Smarter materials at speed and scale

By 2024, Chicago-based Mattiq – a newly launched company which has secured $15 million in seed funding – will have synthesised and analysed more than one trillion novel material combinations within the context of real-world industrial systems.

Mattiq develops new chemical systems at an unprecedented speed and scale with the goals of producing e-chemicals and e-fuels with reduced dependence on scarce and expensive materials, such as iridium. At the same time, it seeks to reduce supply chain volatility and carbon footprint in the chemical and energy industries, envisaging a circular economy in which products – from plastics to jet fuel – are made only from renewable feedstocks and electricity.

Born out of the Northwestern University lab of material scientist and professor Chad Mirkin, Mattiq’s first-in-kind ‘chemistry for climate’ platform pairs nanotechnology with AI to speed the discovery and deployment of new materials to power the energy transition.

Mirkin, a nanotechnology pioneer, has already helped develop more than 2,000 commercial products in life sciences, biomedicine, biotechnology, 3D printing, nanofabrication and semiconductor processing, and is founding director of the International Institute for Nanotechnology at Northwestern University, where Mattiq was incubated.

“From the stone age to the silicon era, materials discovery has been slow, unpredictable and constrained by the performance of available materials,” he says. “Mattiq is disrupting this status quo, resulting in discoveries that enable new technologies at a pace not previously imaginable.”

By synthesising and evaluating millions of potential combinations in parallel, Mattiq’s integrated technology platform streamlines the historically fragmented development of novel materials powering a variety of products and solutions. At the same time, the work generates unprecedented amounts of high quality data that is enabling Mattiq to build the world’s most powerful materials AI.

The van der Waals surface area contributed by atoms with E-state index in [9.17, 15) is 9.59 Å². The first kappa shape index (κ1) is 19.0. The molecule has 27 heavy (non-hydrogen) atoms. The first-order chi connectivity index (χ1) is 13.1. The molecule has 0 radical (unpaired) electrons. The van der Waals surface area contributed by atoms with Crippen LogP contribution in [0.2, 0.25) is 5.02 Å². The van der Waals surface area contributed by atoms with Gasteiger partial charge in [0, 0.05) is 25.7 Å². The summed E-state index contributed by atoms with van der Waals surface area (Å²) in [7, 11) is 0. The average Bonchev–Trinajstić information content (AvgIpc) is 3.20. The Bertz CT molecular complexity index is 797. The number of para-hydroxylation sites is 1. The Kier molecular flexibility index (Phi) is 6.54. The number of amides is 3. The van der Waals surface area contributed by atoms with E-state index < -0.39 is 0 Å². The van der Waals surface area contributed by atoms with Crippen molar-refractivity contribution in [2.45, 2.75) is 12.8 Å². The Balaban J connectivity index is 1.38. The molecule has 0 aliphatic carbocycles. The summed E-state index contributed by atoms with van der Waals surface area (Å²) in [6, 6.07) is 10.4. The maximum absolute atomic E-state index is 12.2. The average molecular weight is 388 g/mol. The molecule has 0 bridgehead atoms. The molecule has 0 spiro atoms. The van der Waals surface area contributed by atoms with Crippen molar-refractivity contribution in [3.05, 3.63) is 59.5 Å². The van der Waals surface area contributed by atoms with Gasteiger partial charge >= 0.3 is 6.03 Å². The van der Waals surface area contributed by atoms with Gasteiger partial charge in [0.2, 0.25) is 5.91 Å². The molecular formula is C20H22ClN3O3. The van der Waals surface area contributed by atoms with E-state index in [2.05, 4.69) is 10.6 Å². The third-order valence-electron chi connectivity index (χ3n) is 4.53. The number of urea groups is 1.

Weteran Silicon Valley executive and entrepreneur Jeff Erhardt, co-founder of Material Impact which led the seed finding, is the new Mattiq CEO.

“At Material Impact, we seek startups with the potential to transform industries through category-creating deep technologies,” he says. “With momentum in the energy transition constrained by the availability and performance of fundamental materials, Mattiq’s unique approach presents an opportunity of immeasurable value in the clean economy.

“Solutions to the materials bottleneck must meet skyrocketing demand while also reducing the ‘green premium’ so that climate technologies can be scaled in commercially viable ways. Mattiq’s discoveries will make possible technologies that today can only be imagined.”


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